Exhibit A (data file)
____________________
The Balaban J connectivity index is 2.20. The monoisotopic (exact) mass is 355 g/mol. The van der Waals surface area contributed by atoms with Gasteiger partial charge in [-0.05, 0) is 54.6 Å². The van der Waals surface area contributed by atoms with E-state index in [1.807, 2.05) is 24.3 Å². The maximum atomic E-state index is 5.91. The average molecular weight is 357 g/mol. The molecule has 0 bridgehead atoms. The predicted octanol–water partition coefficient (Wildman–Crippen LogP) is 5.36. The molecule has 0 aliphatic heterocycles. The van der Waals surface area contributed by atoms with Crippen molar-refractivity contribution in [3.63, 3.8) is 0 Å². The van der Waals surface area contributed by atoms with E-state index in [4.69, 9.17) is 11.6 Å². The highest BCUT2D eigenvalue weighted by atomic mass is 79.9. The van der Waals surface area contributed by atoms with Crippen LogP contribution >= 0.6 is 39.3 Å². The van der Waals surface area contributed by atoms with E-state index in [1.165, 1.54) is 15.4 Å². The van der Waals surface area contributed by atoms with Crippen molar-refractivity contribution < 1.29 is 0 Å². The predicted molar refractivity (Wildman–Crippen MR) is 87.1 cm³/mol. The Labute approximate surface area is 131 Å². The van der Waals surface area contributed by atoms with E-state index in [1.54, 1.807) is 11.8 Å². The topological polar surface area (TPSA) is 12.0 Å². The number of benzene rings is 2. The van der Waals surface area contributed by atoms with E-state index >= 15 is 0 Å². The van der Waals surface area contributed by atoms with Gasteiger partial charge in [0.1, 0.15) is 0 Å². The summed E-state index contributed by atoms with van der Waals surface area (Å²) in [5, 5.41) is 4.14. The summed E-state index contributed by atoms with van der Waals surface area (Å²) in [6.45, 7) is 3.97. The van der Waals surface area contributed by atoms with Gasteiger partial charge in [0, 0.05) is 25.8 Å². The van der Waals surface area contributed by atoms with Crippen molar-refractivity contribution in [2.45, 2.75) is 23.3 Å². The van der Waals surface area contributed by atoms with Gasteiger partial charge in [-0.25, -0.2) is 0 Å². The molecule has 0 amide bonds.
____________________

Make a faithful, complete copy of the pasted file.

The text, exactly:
The Balaban J connectivity index is 2.20. The monoisotopic (exact) mass is 355 g/mol. The van der Waals surface area contributed by atoms with Gasteiger partial charge in [-0.05, 0) is 54.6 Å². The van der Waals surface area contributed by atoms with E-state index in [1.807, 2.05) is 24.3 Å². The maximum atomic E-state index is 5.91. The average molecular weight is 357 g/mol. The molecule has 0 bridgehead atoms. The predicted octanol–water partition coefficient (Wildman–Crippen LogP) is 5.36. The molecule has 0 aliphatic heterocycles. The van der Waals surface area contributed by atoms with Crippen molar-refractivity contribution in [3.63, 3.8) is 0 Å². The van der Waals surface area contributed by atoms with E-state index in [4.69, 9.17) is 11.6 Å². The highest BCUT2D eigenvalue weighted by atomic mass is 79.9. The van der Waals surface area contributed by atoms with Crippen LogP contribution >= 0.6 is 39.3 Å². The van der Waals surface area contributed by atoms with E-state index in [1.165, 1.54) is 15.4 Å². The van der Waals surface area contributed by atoms with Crippen molar-refractivity contribution < 1.29 is 0 Å². The predicted molar refractivity (Wildman–Crippen MR) is 87.1 cm³/mol. The Labute approximate surface area is 131 Å². The van der Waals surface area contributed by atoms with E-state index in [1.54, 1.807) is 11.8 Å². The topological polar surface area (TPSA) is 12.0 Å². The number of benzene rings is 2. The van der Waals surface area contributed by atoms with E-state index >= 15 is 0 Å². The van der Waals surface area contributed by atoms with Gasteiger partial charge in [0.1, 0.15) is 0 Å². The summed E-state index contributed by atoms with van der Waals surface area (Å²) in [5, 5.41) is 4.14. The summed E-state index contributed by atoms with van der Waals surface area (Å²) in [6.45, 7) is 3.97. The van der Waals surface area contributed by atoms with Gasteiger partial charge in [0, 0.05) is 25.8 Å². The van der Waals surface area contributed by atoms with Crippen molar-refractivity contribution in [2.45, 2.75) is 23.3 Å². The van der Waals surface area contributed by atoms with Gasteiger partial charge in [-0.25, -0.2) is 0 Å². The molecule has 0 amide bonds.